They made their first discovery in August 2005, and kept it secret as they continued to explore the area and make additional discoveries. Since then, they have found four more 42-inch-long cannons, an anchor, canister shot, and other metal objects that they say they're 99 percent sure were from the Revenge.

Buffum and Harger say the items fit into the time period that the Revenge sank, the anchor appears to be the main one that is known to have been cut loose from the ship, and that no other military ships with cannons have been recorded as sinking in the area.

They have not discovered a ship's bell or anything else that identifies it as the Revenge, and all the wood has disappeared, which is not unusual for a wreck that old, they said.

The Navy has a right to salvage its shipwrecks, and the two say they've contacted the Naval History & Heritage Command, which oversees such operations, in hopes the Navy will salvage the remains. A spokesman for the command did not immediately return messages seeking comment.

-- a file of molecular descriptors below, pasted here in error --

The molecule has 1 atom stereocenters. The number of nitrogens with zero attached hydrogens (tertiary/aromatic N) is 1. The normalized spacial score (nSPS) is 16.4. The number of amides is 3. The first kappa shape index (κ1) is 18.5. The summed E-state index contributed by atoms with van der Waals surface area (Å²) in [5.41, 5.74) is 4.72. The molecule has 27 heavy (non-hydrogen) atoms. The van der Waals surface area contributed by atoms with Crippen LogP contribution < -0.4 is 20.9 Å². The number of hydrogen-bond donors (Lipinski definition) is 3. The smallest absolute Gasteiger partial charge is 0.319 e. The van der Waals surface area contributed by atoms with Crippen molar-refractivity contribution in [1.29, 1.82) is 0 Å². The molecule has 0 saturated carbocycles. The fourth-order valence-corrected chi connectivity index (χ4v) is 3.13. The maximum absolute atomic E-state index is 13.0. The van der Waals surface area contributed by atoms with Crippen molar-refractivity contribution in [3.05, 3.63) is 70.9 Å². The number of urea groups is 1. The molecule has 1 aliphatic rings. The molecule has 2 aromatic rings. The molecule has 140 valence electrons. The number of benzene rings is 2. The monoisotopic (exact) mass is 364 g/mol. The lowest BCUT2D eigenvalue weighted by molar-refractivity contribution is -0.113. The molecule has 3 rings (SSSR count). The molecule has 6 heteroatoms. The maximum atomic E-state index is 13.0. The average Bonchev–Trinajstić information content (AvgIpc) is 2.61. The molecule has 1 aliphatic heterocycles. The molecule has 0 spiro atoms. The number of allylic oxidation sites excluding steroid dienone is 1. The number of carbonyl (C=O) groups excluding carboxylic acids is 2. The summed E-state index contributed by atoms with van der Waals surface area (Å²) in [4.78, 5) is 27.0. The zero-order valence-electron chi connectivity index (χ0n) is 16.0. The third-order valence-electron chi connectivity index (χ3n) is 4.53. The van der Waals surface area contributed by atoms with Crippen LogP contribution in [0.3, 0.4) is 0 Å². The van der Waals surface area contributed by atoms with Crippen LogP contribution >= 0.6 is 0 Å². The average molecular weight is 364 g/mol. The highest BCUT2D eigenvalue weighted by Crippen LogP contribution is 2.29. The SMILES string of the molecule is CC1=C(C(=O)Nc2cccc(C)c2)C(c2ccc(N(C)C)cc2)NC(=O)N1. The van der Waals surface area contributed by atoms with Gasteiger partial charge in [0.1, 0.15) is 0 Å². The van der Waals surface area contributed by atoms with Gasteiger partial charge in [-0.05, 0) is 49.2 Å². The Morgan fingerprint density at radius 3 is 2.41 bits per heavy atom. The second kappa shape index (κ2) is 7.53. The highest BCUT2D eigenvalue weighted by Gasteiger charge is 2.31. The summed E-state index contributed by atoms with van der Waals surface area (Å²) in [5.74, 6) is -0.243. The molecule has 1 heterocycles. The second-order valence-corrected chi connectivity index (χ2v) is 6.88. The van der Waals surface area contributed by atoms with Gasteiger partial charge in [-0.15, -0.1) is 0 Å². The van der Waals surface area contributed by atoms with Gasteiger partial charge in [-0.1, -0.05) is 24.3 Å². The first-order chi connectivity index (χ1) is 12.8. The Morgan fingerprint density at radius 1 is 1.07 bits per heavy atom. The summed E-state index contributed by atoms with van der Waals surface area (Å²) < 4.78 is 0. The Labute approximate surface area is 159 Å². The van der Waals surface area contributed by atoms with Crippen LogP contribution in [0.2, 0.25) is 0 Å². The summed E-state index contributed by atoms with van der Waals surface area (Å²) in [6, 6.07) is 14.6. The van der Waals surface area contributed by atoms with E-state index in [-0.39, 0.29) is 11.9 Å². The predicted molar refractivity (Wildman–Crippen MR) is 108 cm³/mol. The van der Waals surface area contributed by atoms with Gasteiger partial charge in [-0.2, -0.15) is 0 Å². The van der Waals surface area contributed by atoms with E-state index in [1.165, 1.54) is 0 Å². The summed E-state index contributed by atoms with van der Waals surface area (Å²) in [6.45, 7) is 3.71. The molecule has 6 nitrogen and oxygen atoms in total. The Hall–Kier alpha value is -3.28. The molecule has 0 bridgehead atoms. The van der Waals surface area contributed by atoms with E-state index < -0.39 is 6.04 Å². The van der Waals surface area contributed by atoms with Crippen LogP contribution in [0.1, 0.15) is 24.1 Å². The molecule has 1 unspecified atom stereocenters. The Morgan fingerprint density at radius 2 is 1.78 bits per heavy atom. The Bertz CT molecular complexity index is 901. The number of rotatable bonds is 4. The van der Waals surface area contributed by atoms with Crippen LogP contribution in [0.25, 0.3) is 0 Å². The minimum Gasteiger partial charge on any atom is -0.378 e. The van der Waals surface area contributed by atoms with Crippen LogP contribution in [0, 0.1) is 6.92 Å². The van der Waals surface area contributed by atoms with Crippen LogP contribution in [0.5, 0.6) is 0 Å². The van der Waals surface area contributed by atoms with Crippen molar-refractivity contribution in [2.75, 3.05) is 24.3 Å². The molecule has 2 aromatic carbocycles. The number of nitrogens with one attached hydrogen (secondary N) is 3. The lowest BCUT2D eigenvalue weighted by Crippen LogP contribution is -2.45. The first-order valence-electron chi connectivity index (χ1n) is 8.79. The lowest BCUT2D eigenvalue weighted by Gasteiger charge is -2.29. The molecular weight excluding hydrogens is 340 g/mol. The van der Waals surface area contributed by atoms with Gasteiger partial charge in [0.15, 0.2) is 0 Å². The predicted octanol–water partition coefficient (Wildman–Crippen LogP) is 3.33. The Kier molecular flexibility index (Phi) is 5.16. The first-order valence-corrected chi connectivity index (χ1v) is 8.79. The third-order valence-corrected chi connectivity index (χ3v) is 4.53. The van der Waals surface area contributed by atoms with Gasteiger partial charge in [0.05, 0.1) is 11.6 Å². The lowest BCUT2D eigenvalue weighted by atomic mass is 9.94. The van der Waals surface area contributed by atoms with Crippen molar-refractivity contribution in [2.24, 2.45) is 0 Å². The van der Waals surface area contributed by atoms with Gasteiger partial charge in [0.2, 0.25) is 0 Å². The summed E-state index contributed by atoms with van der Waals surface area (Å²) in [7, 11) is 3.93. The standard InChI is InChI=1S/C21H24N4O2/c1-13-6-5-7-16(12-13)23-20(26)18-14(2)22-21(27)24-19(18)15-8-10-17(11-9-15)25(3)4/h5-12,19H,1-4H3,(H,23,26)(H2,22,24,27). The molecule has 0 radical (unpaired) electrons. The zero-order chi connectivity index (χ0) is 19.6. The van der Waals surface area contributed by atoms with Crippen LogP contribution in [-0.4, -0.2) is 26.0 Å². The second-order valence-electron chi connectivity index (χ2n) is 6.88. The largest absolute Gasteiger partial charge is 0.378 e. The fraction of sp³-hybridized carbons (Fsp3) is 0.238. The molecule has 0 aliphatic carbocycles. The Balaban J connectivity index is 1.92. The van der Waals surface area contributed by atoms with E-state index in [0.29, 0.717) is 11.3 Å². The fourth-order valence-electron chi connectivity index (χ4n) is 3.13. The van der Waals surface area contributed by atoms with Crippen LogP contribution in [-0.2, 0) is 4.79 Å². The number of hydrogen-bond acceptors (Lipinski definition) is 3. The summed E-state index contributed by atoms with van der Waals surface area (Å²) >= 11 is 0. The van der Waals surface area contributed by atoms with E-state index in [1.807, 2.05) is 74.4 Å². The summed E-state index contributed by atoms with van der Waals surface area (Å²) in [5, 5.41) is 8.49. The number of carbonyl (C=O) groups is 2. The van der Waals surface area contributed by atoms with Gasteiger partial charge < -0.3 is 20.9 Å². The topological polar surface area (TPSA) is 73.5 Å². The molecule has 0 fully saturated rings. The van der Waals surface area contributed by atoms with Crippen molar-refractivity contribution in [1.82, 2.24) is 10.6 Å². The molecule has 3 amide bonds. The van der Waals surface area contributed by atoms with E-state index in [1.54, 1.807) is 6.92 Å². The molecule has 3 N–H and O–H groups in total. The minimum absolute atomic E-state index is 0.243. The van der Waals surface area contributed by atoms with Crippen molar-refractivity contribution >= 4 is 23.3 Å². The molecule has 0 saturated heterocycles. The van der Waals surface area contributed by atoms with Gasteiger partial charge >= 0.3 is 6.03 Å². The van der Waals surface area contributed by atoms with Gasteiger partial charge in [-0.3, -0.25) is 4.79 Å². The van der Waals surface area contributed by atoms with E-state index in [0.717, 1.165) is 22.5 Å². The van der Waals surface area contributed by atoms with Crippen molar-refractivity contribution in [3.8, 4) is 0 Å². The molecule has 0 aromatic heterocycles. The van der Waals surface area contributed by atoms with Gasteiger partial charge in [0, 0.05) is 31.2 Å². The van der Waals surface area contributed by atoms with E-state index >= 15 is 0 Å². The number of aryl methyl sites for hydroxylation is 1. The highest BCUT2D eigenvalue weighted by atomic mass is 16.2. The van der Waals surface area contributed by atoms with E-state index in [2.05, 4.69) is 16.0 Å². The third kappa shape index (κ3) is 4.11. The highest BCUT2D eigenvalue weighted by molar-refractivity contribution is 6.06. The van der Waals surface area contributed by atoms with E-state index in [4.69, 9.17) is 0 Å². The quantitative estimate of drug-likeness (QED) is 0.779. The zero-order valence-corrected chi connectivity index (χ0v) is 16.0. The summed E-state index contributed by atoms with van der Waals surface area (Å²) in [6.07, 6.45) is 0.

If the Navy does not, they said they hope to raise the money for a salvage operation so the artifacts can be displayed at a historical society.

They say they are concerned now that they are going public that other divers might try to remove objects from the site, which is a violation of the law. Many of the objects they found are in only 15 feet of water, although the area is difficult to dive because of currents, they said.

As for whether the wreck of the Revenge changed the course of history, David Skaggs, a professor emeritus of history at Bowling Green State University, said Perry might not put it that way. Skaggs has written two books on Perry, "A Signal Victory," about the Lake Erie campaign, which he co-authored, and a biography, "Oliver Hazard Perry: Honor, Courage, and Patriotism in the Early U.S Navy."